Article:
Thirty-four percent of employees say they spend on average up to 2 hours a day searching for emails.
a survey of 1,237 employees across a variety of disciplines, software developer
Oasys found that a full 96 percent of employees believe their companies face
some level of legal risk associated with poor email management, with one in
five saying their company faces "high risk."
survey results of the company's September 2011 Business Behavior & Email
Management Project show that time constraints during the e-discovery process
are indeed a major factor, revealing that more than a third of business professionals
are losing 2 hours or more every day searching for emails that are hard to
find. Thirty-four percent of employees surveyed said they spend on average up
to 2 hours a day searching for emails, while 8.4 percent spend up to 3 hours a
day in the process.
most companies don't understand are the costly challenges associated with
having a disorganized email system in the event of litigation," said attorney
Joseph Dennis. "In some cases we've seen companies fined by regulatory agencies
as much as $700,000 for not being able to produce specific emails under very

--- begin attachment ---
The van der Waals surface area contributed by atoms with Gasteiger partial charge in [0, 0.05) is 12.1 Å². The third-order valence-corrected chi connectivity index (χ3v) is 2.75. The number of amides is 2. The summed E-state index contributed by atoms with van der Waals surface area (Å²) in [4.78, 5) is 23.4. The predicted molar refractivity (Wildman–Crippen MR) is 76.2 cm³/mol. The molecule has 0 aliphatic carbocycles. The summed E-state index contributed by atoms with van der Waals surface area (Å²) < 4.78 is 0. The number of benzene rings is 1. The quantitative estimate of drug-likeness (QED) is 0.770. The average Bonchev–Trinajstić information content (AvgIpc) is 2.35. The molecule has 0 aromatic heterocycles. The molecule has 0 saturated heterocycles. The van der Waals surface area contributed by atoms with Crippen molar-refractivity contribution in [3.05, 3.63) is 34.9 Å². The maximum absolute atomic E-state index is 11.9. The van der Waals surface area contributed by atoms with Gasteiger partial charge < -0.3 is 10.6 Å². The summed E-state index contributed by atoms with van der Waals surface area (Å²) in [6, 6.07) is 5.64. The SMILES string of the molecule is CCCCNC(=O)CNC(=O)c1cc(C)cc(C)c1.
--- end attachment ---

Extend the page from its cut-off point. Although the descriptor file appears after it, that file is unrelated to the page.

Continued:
tight timeframes imposed by the courts during the e-discovery process."
the volume of email set to increase, the problem is projected to get much
worse, the Oasys study suggested. According to a report by The Radicati Group,
a technology market research firm, the number of email users is estimated to
rise to 1.9 billion by 2013, and many companies have still failed to implement
effective solutions to handle the constantly increasing volumes.
departments simply aren't prepared to handle the exploding volume of data they
are seeing and often end up imposing inbox size limits on the individual users,
contributing to the problem of misplaced email," said Alec Milton, CEO of Oasys
business professionals say they are spending an overwhelming amount of time
looking for emails, an alarming 87.9 percent admitted to having deleted
important emails due to inbox size limits. IT research firm IDC estimated the
cost of identifying and handling information during the e-discovery process to
be between $12 billion and $22 billion.
a survey of 830 information technology, security and compliance professionals,
more than half said improper email use by employees is the main cause of data
leaks within their organization, the Ponemon Institute said in a recent report.
The study, sponsored by email encryption vendor Zix, looked at the risk to
confidential information transmitted by email.
69 percent said employees have violated security policies and frequently send
sensitive information through insecure email channels, and 60 percent use
personal Webmail accounts to send corporate information, the survey found.
About 63 percent believe employees mistakenly send confidential information to
recipients outside the workplace. In addition, 70 percent of the compliance and
security professionals surveyed are concerned about data lost via email on